NYPL The Waves Vol. 3 Journal
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A modernist and feminist pioneer, Virginia Woolf (1882–1941) carved out new territory for artists, particularly women writers. She wrote with sensitivity and insight about the confusion, mystery, and uncertainty of everyday life. Part of her innovation was to reject traditional plots in favor of explorations of the inner lives of her characters. Her stream-of-consciousness narratives brought sharp and fleeting glimpses into truths of gender relations, psychology, and the power of the poetic perspective.
Woolf’s 1931 novel The Waves, originally drafted in a series of seven notebooks, is among her best and most experimental works. In fact, according to a 2015 poll conducted by the BBC, The Waves was voted as the 16th greatest British novel of all time. Made up primarily of soliloquies spoken by the book’s six main characters, The Waves is interspersed with third-person interludes detailing a day at the coast. Blurring the lines between poetry and prose, The Waves was described as a “playpoem” by Woolf herself, who said the characters were not people at all, but meant to represent different facets of consciousness.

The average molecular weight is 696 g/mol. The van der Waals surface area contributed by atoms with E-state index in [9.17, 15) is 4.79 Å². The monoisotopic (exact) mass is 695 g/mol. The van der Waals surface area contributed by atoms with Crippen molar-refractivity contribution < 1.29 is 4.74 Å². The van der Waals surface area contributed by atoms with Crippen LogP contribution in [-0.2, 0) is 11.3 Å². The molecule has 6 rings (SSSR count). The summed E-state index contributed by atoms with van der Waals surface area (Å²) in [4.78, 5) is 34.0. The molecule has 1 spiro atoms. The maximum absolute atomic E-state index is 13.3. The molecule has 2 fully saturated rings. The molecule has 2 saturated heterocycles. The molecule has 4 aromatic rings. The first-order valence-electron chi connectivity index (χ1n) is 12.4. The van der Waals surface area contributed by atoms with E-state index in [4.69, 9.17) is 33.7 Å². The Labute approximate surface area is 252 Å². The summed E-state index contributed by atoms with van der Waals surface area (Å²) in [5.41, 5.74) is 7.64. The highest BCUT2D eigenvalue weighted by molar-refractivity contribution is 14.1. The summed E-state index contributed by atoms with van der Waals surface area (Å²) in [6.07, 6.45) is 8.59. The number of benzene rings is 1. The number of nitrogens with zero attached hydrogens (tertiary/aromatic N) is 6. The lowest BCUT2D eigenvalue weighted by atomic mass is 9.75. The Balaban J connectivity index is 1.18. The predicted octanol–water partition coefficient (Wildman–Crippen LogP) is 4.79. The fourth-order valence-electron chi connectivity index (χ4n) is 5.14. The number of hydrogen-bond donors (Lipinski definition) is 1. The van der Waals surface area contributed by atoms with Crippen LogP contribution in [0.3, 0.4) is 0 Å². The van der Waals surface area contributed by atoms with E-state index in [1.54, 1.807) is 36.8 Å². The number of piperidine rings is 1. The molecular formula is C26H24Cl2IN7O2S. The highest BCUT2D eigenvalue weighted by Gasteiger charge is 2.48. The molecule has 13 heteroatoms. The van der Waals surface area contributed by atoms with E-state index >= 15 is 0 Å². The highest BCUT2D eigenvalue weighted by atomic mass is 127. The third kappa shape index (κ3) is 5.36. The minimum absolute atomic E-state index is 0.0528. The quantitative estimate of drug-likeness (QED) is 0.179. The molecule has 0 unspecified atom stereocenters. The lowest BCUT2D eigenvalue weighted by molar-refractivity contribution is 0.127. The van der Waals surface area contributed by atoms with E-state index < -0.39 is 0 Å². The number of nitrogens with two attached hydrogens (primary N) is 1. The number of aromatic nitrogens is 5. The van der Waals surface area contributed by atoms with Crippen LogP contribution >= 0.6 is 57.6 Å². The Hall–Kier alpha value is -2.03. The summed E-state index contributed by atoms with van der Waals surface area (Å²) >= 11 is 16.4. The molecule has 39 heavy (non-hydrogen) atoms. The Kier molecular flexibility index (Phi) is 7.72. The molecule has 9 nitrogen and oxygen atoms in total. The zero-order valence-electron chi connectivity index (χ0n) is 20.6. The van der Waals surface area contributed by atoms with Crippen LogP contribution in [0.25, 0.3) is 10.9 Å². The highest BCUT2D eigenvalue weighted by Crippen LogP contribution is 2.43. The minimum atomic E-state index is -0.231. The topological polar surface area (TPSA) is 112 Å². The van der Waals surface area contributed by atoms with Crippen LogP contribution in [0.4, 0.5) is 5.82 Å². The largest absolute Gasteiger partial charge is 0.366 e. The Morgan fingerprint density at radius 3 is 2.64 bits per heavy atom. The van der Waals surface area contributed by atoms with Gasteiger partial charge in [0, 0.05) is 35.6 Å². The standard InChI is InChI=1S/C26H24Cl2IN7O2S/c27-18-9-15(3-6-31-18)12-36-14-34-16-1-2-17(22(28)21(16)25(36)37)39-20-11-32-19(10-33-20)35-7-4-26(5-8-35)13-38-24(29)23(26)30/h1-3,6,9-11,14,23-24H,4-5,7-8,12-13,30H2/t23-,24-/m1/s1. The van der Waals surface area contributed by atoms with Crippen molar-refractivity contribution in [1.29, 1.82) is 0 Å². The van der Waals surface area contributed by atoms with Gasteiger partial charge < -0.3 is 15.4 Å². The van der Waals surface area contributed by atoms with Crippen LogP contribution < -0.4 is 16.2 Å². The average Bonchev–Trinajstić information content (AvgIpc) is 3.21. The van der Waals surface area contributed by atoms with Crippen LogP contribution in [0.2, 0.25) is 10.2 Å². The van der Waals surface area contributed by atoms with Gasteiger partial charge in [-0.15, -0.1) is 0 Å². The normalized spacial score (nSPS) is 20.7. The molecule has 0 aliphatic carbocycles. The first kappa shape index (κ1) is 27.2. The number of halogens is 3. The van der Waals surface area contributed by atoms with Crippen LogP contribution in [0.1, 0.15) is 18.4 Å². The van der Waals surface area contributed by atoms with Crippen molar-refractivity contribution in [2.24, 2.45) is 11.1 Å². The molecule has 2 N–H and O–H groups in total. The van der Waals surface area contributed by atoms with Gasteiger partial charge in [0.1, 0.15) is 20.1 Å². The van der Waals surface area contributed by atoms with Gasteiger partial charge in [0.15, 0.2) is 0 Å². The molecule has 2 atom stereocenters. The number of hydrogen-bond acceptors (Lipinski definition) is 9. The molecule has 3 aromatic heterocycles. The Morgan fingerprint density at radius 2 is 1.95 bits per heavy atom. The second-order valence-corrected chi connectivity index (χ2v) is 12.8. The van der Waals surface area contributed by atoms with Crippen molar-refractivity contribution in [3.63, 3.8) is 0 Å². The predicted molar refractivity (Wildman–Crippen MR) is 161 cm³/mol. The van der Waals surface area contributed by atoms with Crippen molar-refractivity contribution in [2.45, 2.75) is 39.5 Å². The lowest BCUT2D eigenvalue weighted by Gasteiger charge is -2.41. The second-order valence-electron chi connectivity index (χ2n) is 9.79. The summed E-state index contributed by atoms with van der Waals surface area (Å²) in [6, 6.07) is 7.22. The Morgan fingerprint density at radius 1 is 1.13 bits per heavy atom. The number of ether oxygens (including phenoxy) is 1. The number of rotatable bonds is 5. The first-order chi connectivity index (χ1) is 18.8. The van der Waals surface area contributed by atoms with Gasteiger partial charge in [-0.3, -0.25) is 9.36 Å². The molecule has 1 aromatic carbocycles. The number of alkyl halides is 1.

Today, the seven notebooks containing Woolf’s drafts of The Waves are a part of The New York Public Library’s Henry W. and Albert A. Berg Collection of English and American Literature.
Product: Lined Journal
Pages: Mini 176 / Midi 144
Material: 100% recycled binder boards / FSC-certified text paper / Decorative printed cover paper / Acid-free Sustainable forest paper
Dim: Mini 3¾" x 5½" / Midi 5" x 7"